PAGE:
Below, I cut and paste something I wrote to someone else who was using fear based analysis:

                            "At 9/11, I lived in Brooklyn. I was suppose to meet someone in the towers, but woke up to see they were coming down. For 2 days, if you lived here, they were telling us to be afraid. There were these bomb threatens and everyone was numb and afraid.  On Thursday, I got on the subway- although it was hard to do so because I made up my mind that I was going into Manhattan.

                            I had nothing to do over there, but I knew I had to go. I had to confront  my fear of being over there. I wasn't going to be free if I was afraid. If it takes over your mind- you can't think straight.  I went, and there was nothing that happened to be me. My fears were just that-  my fears.  

                            By being here, I was able to work through it. Ironically, if you ask many NY'ers they are some of the most liberal Americans on many of these issues. Its the people far away who live in terror of the unknown. You start to listen to whatever people throw at you and rationalize anything. I am saying all this to say I get it. But it's dangerous. What made Bush possible is this fear. What would make another bush possible is the continuation of this fear. Even if Obama is a saint in office, he's got two terms, and then what? "

                            My point here is that you seem to think it ends once he's in office. The kind of stuff I am seeing has been happening now for a very long time. It will continue after he's in office. If you justify it now, it willb e justified then because fear is what drives this. That's irrational and will seek its own justification even when there isn't any.

                          •  I live in NY too. (0+ / 0-)

                            I was here on 9/11, saw people walking by my window like zombies covered in white dust.  I know what you mean about overcoming the fear and paranoia of those days.  But you're wrong about me.  I'm not afraid, not of terrorism, at least, if that's what you mean.  I am afraid of war without end, and America growing ever more imperialistic and militaristic, and of millions of people losing their homes as heating and food costs go through the roof, and McCain works to privatize every social service we have and do away with what little safety net exists for people.  These things and others do scare me, and they should scare you, too, and they place this one issue in a larger context that I think is important to remember.  If there were a candidate available who was on our side on this issue, chances are I'd vote for him/her.  As there isn't, and since I believe there are significant differences between the two candidates on a lot of other important issues, I can't but continue to support the better of the two.
                            Keep pressuring our leaders.  Fine, good.  Withdraw your support of Obama.  Excellent, well within your rights.  But remember that we wouldn't be in the boat we are now, if people hadn't played the same game with Gore in 2000.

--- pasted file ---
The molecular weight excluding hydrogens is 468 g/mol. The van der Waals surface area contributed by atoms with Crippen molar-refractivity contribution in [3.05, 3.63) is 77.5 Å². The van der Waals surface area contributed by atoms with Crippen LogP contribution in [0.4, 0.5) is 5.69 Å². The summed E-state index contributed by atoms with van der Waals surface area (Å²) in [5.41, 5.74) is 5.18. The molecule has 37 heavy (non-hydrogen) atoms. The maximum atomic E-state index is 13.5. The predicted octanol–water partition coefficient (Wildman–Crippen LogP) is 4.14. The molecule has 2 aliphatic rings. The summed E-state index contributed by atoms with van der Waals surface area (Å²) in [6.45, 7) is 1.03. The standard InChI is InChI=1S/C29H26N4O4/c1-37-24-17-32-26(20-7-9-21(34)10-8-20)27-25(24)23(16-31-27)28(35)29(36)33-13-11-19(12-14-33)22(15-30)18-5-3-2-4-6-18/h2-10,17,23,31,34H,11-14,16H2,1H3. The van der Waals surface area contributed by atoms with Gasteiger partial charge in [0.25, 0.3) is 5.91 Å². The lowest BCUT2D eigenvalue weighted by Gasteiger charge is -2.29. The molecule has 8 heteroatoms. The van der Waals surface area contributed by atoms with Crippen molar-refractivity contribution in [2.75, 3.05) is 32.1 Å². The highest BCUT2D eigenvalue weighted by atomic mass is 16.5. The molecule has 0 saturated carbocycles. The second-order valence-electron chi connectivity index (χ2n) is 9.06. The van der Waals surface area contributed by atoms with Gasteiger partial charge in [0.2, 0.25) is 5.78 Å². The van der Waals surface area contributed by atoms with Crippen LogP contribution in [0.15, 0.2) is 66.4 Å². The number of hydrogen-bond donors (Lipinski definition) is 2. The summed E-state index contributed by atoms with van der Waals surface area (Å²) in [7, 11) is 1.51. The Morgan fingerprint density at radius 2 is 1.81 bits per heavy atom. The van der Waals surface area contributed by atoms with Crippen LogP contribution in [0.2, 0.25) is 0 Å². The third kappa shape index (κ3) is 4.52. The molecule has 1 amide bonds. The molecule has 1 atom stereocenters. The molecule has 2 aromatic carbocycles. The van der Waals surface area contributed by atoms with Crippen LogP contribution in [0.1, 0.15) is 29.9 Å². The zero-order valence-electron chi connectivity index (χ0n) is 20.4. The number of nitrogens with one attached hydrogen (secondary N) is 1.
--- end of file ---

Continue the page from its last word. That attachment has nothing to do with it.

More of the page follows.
One of the reasons people cling to their hates so stubbornly is because they sense, once hate is gone, they will be forced to deal with pain.-James Baldwin

                            by DuChamp Fitz on Fri Jul 04, 2008 at 12:07:34 AM PDT

                            [ Parent ]

                          •  fear is human (0+ / 0-)

                            So you don't fear any of these things?  But you clearly fear the FISA bill.  You fear for the 4th Amendment, right?

                            One of the reasons people cling to their hates so stubbornly is because they sense, once hate is gone, they will be forced to deal with pain.-James Baldwin

                            by DuChamp Fitz on Fri Jul 04, 2008 at 12:20:20 AM PDT

                            [ Parent ]

                          •  that's not fear- thats about the reality of what (0+ / 0-)

                            it does. yours is about things you think could possibly happen if you do anything now to rock the boat. not the same thing at all because what you fear can possibly happen is itself just fear. do you see the difference? you are afraid of abstractions without weighing of any probability at all. it's like someone being afraid of  lighting striking them when they live in a place  that doesn't get much rain and another person being afraid they won't make their mortgage payment because they lost their job and have no savings. One is an abstraction and removed from probability, and one is not. fear is fear here refers to the abstraction of your fear with those you would seek to replace. in both cases you use it to limit freedom.

                          •  gore, by the way, didn't lose because of people (0+ / 0-)

                            playing games with him. he lost be gore , as he probably would say now, didn't fight to win enough. it should never have been close. it only was because he too was afraid, and thus allowed bush 'mr compassionate conservative' to destroy any real difference between them. the same as obama is doing now slowly but surely.

                          •  I agree... (0+ / 0-)

                            I share your fear that this will happen.  But the character traits that drew me to Obama in the first place, (After supporting Edwards), lead me to hope that after this rough stretch, he'll gain some confidence and become more and more of a fighter as the year moves along.  I agree it's been a tough month, but I haven't given up on the man.  Maybe that's because I never expected him to the savior of the left to begin with.